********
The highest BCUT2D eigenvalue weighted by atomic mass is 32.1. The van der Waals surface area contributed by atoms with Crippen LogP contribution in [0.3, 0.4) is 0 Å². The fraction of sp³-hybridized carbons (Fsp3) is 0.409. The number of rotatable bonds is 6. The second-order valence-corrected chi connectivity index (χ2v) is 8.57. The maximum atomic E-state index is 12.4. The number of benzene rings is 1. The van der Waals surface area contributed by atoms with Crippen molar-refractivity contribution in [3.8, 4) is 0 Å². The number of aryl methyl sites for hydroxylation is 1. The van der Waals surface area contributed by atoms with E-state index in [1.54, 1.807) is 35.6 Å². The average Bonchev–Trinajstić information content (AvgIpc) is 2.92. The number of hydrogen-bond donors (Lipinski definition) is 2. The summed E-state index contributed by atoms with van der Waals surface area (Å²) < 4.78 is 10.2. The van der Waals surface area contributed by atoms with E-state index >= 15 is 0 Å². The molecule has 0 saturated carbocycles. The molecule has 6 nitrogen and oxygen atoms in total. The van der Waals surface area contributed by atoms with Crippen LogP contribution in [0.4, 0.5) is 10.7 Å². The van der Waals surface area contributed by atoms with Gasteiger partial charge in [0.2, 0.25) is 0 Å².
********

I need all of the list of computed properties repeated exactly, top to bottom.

The highest BCUT2D eigenvalue weighted by atomic mass is 32.1. The van der Waals surface area contributed by atoms with Crippen LogP contribution in [0.3, 0.4) is 0 Å². The fraction of sp³-hybridized carbons (Fsp3) is 0.409. The number of rotatable bonds is 6. The second-order valence-corrected chi connectivity index (χ2v) is 8.57. The maximum atomic E-state index is 12.4. The number of benzene rings is 1. The van der Waals surface area contributed by atoms with Crippen molar-refractivity contribution in [3.8, 4) is 0 Å². The number of aryl methyl sites for hydroxylation is 1. The van der Waals surface area contributed by atoms with E-state index in [1.54, 1.807) is 35.6 Å². The average Bonchev–Trinajstić information content (AvgIpc) is 2.92. The number of hydrogen-bond donors (Lipinski definition) is 2. The summed E-state index contributed by atoms with van der Waals surface area (Å²) < 4.78 is 10.2. The van der Waals surface area contributed by atoms with E-state index >= 15 is 0 Å². The molecule has 0 saturated carbocycles. The molecule has 6 nitrogen and oxygen atoms in total. The van der Waals surface area contributed by atoms with Crippen LogP contribution in [0.4, 0.5) is 10.7 Å². The van der Waals surface area contributed by atoms with Gasteiger partial charge in [0.2, 0.25) is 0 Å².